-- Alan Mozes
WEDNESDAY, Dec. 1 (HealthDay News) -- Eating a diet rich in
omega-3 fatty acids appears to protect seniors against the onset of
a serious eye disease known as age-related macular degeneration
(AMD), a new analysis indicates.
"Our study corroborates earlier findings that eating omega-3-rich fish and shellfish may protect against advanced AMD," study lead author Sheila K. West, of the Wilmer Eye Institute at Johns Hopkins School of Medicine in Baltimore, said in a news release from the American Academy of Ophthalmology.
"While participants in all groups, including controls, averaged at least one serving of fish or shellfish per week, those who had advanced AMD were significantly less likely to consume high omega-3 fish and seafood," she added.
The observations are published in the December issue of
West and her colleagues based their findings on a fresh analysis
of a one-year dietary survey conducted in the early 1990s. The poll
involved nearly 2,400 seniors between the ages of 65 and 84 living
in Maryland's Eastern Shore region, where fish and shellfish are
After their food intake was assessed, participants underwent eye
exams. About 450 had AMD, including 68 who had an advanced stage of
the disease, which can lead to severe vision impairment or
In the United States, AMD is the major cause of blindness in
whites, according to background information in the news
Prior evidence suggested that dietary zinc is similarly
protective against AMD, so the researchers looked to see if zinc
consumption from a diet of oysters and crabs reduced risk of AMD,
but no such association was seen.
However, the study authors theorized that the low dietary zinc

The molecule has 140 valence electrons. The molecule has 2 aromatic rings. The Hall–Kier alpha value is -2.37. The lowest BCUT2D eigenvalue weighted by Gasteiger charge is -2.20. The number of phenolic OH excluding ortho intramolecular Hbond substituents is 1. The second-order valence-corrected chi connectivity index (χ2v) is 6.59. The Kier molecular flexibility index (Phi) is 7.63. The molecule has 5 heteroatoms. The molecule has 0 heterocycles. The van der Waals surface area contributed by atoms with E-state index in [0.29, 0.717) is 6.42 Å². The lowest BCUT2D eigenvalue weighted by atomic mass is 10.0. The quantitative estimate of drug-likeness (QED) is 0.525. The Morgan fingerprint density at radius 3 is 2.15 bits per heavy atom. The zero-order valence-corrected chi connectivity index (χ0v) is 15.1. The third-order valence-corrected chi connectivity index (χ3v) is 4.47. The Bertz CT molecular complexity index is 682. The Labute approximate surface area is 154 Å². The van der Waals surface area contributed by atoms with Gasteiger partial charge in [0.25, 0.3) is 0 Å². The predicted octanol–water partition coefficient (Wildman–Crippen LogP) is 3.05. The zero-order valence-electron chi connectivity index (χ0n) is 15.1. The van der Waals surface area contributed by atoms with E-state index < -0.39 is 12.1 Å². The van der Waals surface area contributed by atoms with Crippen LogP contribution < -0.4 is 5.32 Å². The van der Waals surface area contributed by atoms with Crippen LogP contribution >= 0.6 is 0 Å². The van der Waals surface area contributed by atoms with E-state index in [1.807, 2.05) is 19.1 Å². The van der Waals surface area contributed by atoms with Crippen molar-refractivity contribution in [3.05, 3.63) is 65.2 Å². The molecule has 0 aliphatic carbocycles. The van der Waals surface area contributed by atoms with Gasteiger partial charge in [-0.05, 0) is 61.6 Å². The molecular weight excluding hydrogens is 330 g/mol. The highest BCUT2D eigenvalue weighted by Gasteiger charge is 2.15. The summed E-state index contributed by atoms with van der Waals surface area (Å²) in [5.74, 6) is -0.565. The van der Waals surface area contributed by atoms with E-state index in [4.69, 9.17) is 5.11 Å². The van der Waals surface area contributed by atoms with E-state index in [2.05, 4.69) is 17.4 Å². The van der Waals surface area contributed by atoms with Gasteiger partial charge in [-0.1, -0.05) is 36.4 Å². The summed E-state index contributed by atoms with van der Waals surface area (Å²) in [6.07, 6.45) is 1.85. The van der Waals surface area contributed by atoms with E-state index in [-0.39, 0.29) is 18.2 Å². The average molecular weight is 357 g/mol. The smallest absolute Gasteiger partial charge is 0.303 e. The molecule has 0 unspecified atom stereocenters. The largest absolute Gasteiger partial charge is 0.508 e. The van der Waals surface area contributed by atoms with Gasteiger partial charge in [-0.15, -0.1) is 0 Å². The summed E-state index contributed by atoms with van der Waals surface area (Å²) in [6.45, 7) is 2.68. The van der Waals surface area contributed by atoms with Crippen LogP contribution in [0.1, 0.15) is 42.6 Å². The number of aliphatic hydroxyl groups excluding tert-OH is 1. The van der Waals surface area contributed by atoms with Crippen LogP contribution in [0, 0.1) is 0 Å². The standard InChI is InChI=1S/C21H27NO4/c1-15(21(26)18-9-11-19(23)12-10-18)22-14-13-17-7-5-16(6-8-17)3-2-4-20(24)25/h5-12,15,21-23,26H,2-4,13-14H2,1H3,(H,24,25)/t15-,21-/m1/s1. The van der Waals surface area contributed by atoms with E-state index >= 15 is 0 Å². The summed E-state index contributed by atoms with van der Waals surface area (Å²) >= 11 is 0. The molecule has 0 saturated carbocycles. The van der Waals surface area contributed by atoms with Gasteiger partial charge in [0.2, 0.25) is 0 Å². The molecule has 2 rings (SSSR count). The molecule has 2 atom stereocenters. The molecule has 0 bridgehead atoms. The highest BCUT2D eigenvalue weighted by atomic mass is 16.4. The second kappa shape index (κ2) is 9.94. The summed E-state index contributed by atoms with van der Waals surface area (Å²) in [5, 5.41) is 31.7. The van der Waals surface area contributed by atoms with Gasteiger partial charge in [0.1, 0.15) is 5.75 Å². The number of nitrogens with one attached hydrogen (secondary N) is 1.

levels relative to zinc supplements could account for the absence
of such a link.
Anand Swaroop, chief of the neurobiology, neuro-degeneration,
and repair laboratory at the U.S. National Eye Institute,
interpreted the findings with caution.
"It does make huge sense theoretically," he said. "Photoreceptors have a very high concentration of a specific type of fatty acids and lipids, relative to many other cell types. So it would make sense that omega-3 consumption would be beneficial. The theory is sound."
"However, I wouldn't want people to start taking grams of omega-3 to protect against AMD based on this finding because I'm not really sure that this study has sufficient power to draw any conclusions," Swaroop added. "This is just a one-year analysis and AMD is a long-term disease. The correlation is important, and it should be explored further. But we need larger studies with longer term follow-up before being able to properly assess the impact."
For more on age-related macular degeneration, visit the
U.S. National Eye Institute.
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